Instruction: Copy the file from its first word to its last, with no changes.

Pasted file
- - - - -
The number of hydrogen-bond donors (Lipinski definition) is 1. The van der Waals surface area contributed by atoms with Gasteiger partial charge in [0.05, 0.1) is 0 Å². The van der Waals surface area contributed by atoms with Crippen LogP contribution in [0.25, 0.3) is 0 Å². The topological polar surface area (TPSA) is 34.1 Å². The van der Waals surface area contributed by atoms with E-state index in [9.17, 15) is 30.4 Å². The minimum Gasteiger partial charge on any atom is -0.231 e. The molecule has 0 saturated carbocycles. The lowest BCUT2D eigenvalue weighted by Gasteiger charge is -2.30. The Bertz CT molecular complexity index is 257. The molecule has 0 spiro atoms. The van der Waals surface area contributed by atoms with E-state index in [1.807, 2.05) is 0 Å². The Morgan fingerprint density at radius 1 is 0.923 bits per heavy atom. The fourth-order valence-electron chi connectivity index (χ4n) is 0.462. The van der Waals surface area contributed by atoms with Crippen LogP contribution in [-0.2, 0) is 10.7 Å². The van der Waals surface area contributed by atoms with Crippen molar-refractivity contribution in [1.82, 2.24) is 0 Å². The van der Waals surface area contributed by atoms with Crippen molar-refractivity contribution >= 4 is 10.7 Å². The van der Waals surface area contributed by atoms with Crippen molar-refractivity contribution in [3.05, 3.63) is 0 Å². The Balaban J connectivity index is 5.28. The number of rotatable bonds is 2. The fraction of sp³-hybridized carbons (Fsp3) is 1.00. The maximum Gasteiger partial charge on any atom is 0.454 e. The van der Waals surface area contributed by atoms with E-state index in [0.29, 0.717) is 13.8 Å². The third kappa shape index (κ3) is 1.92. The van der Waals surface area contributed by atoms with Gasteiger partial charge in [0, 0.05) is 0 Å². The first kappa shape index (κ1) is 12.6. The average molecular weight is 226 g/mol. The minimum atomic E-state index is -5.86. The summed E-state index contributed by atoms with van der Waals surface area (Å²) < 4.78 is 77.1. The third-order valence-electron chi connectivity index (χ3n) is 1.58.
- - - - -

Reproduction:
The number of hydrogen-bond donors (Lipinski definition) is 1. The van der Waals surface area contributed by atoms with Gasteiger partial charge in [0.05, 0.1) is 0 Å². The van der Waals surface area contributed by atoms with Crippen LogP contribution in [0.25, 0.3) is 0 Å². The topological polar surface area (TPSA) is 34.1 Å². The van der Waals surface area contributed by atoms with E-state index in [9.17, 15) is 30.4 Å². The minimum Gasteiger partial charge on any atom is -0.231 e. The molecule has 0 saturated carbocycles. The lowest BCUT2D eigenvalue weighted by Gasteiger charge is -2.30. The Bertz CT molecular complexity index is 257. The molecule has 0 spiro atoms. The van der Waals surface area contributed by atoms with E-state index in [1.807, 2.05) is 0 Å². The Morgan fingerprint density at radius 1 is 0.923 bits per heavy atom. The fourth-order valence-electron chi connectivity index (χ4n) is 0.462. The van der Waals surface area contributed by atoms with Crippen LogP contribution in [-0.2, 0) is 10.7 Å². The van der Waals surface area contributed by atoms with Crippen molar-refractivity contribution in [1.82, 2.24) is 0 Å². The van der Waals surface area contributed by atoms with Crippen molar-refractivity contribution >= 4 is 10.7 Å². The van der Waals surface area contributed by atoms with Crippen molar-refractivity contribution in [3.05, 3.63) is 0 Å². The Balaban J connectivity index is 5.28. The number of rotatable bonds is 2. The fraction of sp³-hybridized carbons (Fsp3) is 1.00. The maximum Gasteiger partial charge on any atom is 0.454 e. The van der Waals surface area contributed by atoms with E-state index in [0.29, 0.717) is 13.8 Å². The third kappa shape index (κ3) is 1.92. The van der Waals surface area contributed by atoms with Gasteiger partial charge in [0, 0.05) is 0 Å². The first kappa shape index (κ1) is 12.6. The average molecular weight is 226 g/mol. The minimum atomic E-state index is -5.86. The summed E-state index contributed by atoms with van der Waals surface area (Å²) < 4.78 is 77.1. The third-order valence-electron chi connectivity index (χ3n) is 1.58.